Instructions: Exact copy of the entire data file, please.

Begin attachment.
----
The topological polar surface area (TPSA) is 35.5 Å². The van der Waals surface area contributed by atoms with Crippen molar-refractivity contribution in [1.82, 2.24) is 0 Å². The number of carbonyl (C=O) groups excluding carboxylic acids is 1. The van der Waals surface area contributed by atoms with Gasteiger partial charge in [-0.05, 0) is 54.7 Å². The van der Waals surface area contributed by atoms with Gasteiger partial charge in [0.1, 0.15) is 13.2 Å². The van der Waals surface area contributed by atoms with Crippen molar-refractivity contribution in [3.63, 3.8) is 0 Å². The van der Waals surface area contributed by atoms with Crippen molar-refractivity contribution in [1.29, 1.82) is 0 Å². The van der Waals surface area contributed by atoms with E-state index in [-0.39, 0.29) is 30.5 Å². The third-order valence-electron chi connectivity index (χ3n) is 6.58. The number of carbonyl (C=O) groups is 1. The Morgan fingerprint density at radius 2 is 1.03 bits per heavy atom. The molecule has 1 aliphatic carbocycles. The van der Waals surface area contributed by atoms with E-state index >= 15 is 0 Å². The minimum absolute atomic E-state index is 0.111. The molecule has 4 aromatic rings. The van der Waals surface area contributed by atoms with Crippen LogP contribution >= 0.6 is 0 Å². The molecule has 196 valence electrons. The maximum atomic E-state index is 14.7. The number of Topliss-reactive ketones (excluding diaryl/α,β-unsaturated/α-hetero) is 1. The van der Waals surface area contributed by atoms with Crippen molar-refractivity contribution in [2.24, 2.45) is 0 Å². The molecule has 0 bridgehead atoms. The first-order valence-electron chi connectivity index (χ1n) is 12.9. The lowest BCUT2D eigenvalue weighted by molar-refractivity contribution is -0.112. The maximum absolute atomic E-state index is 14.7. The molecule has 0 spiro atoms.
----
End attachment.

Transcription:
The topological polar surface area (TPSA) is 35.5 Å². The van der Waals surface area contributed by atoms with Crippen molar-refractivity contribution in [1.82, 2.24) is 0 Å². The number of carbonyl (C=O) groups excluding carboxylic acids is 1. The van der Waals surface area contributed by atoms with Gasteiger partial charge in [-0.05, 0) is 54.7 Å². The van der Waals surface area contributed by atoms with Gasteiger partial charge in [0.1, 0.15) is 13.2 Å². The van der Waals surface area contributed by atoms with Crippen molar-refractivity contribution in [3.63, 3.8) is 0 Å². The van der Waals surface area contributed by atoms with Crippen molar-refractivity contribution in [1.29, 1.82) is 0 Å². The van der Waals surface area contributed by atoms with E-state index in [-0.39, 0.29) is 30.5 Å². The third-order valence-electron chi connectivity index (χ3n) is 6.58. The number of carbonyl (C=O) groups is 1. The Morgan fingerprint density at radius 2 is 1.03 bits per heavy atom. The molecule has 1 aliphatic carbocycles. The van der Waals surface area contributed by atoms with E-state index >= 15 is 0 Å². The minimum absolute atomic E-state index is 0.111. The molecule has 4 aromatic rings. The van der Waals surface area contributed by atoms with Crippen LogP contribution >= 0.6 is 0 Å². The molecule has 196 valence electrons. The maximum atomic E-state index is 14.7. The number of Topliss-reactive ketones (excluding diaryl/α,β-unsaturated/α-hetero) is 1. The van der Waals surface area contributed by atoms with Crippen molar-refractivity contribution in [2.24, 2.45) is 0 Å². The molecule has 0 bridgehead atoms. The first-order valence-electron chi connectivity index (χ1n) is 12.9. The lowest BCUT2D eigenvalue weighted by molar-refractivity contribution is -0.112. The maximum absolute atomic E-state index is 14.7. The molecule has 0 spiro atoms.